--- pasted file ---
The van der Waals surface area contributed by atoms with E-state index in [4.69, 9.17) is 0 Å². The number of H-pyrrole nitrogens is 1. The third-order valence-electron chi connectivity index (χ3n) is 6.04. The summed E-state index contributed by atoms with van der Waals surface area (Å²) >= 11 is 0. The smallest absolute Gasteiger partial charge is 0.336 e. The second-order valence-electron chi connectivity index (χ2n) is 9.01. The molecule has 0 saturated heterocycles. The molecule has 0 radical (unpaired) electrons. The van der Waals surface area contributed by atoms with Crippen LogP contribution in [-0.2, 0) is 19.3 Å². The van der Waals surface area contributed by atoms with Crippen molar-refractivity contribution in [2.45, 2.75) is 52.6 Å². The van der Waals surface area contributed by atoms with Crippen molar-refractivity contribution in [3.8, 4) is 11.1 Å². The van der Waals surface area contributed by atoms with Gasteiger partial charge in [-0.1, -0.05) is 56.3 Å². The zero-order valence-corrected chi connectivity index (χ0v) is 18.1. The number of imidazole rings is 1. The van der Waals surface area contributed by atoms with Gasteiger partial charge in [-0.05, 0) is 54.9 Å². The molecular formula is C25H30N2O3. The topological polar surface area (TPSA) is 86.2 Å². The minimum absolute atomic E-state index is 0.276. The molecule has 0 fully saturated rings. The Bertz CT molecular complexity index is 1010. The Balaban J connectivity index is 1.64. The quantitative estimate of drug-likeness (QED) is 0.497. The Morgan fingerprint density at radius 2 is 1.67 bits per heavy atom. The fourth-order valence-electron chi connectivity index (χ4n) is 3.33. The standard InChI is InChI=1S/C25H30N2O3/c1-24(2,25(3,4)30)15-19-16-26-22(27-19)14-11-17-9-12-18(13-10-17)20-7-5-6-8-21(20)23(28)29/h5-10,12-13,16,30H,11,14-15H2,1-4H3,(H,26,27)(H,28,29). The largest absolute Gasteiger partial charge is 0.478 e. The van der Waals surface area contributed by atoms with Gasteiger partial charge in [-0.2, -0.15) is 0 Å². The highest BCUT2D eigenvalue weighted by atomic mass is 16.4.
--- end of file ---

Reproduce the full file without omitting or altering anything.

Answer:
The van der Waals surface area contributed by atoms with E-state index in [4.69, 9.17) is 0 Å². The number of H-pyrrole nitrogens is 1. The third-order valence-electron chi connectivity index (χ3n) is 6.04. The summed E-state index contributed by atoms with van der Waals surface area (Å²) >= 11 is 0. The smallest absolute Gasteiger partial charge is 0.336 e. The second-order valence-electron chi connectivity index (χ2n) is 9.01. The molecule has 0 saturated heterocycles. The molecule has 0 radical (unpaired) electrons. The van der Waals surface area contributed by atoms with Crippen LogP contribution in [-0.2, 0) is 19.3 Å². The van der Waals surface area contributed by atoms with Crippen molar-refractivity contribution in [2.45, 2.75) is 52.6 Å². The van der Waals surface area contributed by atoms with Crippen molar-refractivity contribution in [3.8, 4) is 11.1 Å². The van der Waals surface area contributed by atoms with Gasteiger partial charge in [-0.1, -0.05) is 56.3 Å². The zero-order valence-corrected chi connectivity index (χ0v) is 18.1. The number of imidazole rings is 1. The van der Waals surface area contributed by atoms with Gasteiger partial charge in [-0.05, 0) is 54.9 Å². The molecular formula is C25H30N2O3. The topological polar surface area (TPSA) is 86.2 Å². The minimum absolute atomic E-state index is 0.276. The molecule has 0 fully saturated rings. The Bertz CT molecular complexity index is 1010. The Balaban J connectivity index is 1.64. The quantitative estimate of drug-likeness (QED) is 0.497. The Morgan fingerprint density at radius 2 is 1.67 bits per heavy atom. The fourth-order valence-electron chi connectivity index (χ4n) is 3.33. The standard InChI is InChI=1S/C25H30N2O3/c1-24(2,25(3,4)30)15-19-16-26-22(27-19)14-11-17-9-12-18(13-10-17)20-7-5-6-8-21(20)23(28)29/h5-10,12-13,16,30H,11,14-15H2,1-4H3,(H,26,27)(H,28,29). The largest absolute Gasteiger partial charge is 0.478 e. The van der Waals surface area contributed by atoms with Gasteiger partial charge in [-0.2, -0.15) is 0 Å². The highest BCUT2D eigenvalue weighted by atomic mass is 16.4.